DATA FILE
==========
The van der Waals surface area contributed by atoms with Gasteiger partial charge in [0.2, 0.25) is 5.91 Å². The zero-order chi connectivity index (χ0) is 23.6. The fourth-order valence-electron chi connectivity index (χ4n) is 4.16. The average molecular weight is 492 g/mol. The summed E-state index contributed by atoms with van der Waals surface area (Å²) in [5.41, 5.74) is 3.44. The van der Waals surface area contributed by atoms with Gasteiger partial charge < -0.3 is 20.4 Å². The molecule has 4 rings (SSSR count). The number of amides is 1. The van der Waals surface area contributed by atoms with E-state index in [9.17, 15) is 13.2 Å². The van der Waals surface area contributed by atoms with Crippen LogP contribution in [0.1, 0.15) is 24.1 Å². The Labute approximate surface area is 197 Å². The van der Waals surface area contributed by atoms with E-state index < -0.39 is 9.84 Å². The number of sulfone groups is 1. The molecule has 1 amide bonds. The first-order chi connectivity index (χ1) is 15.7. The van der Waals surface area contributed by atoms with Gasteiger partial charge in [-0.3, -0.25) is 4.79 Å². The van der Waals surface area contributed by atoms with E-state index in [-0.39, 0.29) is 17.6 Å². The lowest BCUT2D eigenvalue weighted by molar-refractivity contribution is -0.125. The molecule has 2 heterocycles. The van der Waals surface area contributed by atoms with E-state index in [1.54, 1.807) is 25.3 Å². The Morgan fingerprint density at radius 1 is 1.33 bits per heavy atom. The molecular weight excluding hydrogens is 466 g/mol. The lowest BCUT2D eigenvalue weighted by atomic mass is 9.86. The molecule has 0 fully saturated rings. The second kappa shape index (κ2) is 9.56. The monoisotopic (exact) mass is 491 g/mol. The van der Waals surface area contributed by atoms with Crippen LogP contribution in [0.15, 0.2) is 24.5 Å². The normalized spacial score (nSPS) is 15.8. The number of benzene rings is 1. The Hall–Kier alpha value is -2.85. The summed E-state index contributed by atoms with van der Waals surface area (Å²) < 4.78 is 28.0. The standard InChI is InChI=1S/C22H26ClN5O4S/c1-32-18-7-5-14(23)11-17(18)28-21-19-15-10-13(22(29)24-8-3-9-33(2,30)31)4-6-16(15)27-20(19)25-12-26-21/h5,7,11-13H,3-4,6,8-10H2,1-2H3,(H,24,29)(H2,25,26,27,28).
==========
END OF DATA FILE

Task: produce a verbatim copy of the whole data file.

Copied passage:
The van der Waals surface area contributed by atoms with Gasteiger partial charge in [0.2, 0.25) is 5.91 Å². The zero-order chi connectivity index (χ0) is 23.6. The fourth-order valence-electron chi connectivity index (χ4n) is 4.16. The average molecular weight is 492 g/mol. The summed E-state index contributed by atoms with van der Waals surface area (Å²) in [5.41, 5.74) is 3.44. The van der Waals surface area contributed by atoms with Gasteiger partial charge < -0.3 is 20.4 Å². The molecule has 4 rings (SSSR count). The number of amides is 1. The van der Waals surface area contributed by atoms with E-state index in [9.17, 15) is 13.2 Å². The van der Waals surface area contributed by atoms with Crippen LogP contribution in [0.1, 0.15) is 24.1 Å². The Labute approximate surface area is 197 Å². The van der Waals surface area contributed by atoms with E-state index < -0.39 is 9.84 Å². The number of sulfone groups is 1. The molecule has 1 amide bonds. The first-order chi connectivity index (χ1) is 15.7. The van der Waals surface area contributed by atoms with Gasteiger partial charge in [-0.3, -0.25) is 4.79 Å². The van der Waals surface area contributed by atoms with E-state index in [-0.39, 0.29) is 17.6 Å². The lowest BCUT2D eigenvalue weighted by molar-refractivity contribution is -0.125. The molecule has 2 heterocycles. The van der Waals surface area contributed by atoms with E-state index in [1.54, 1.807) is 25.3 Å². The Morgan fingerprint density at radius 1 is 1.33 bits per heavy atom. The molecular weight excluding hydrogens is 466 g/mol. The lowest BCUT2D eigenvalue weighted by atomic mass is 9.86. The molecule has 0 fully saturated rings. The second kappa shape index (κ2) is 9.56. The monoisotopic (exact) mass is 491 g/mol. The van der Waals surface area contributed by atoms with Crippen LogP contribution in [0.15, 0.2) is 24.5 Å². The normalized spacial score (nSPS) is 15.8. The number of benzene rings is 1. The Hall–Kier alpha value is -2.85. The summed E-state index contributed by atoms with van der Waals surface area (Å²) < 4.78 is 28.0. The standard InChI is InChI=1S/C22H26ClN5O4S/c1-32-18-7-5-14(23)11-17(18)28-21-19-15-10-13(22(29)24-8-3-9-33(2,30)31)4-6-16(15)27-20(19)25-12-26-21/h5,7,11-13H,3-4,6,8-10H2,1-2H3,(H,24,29)(H2,25,26,27,28).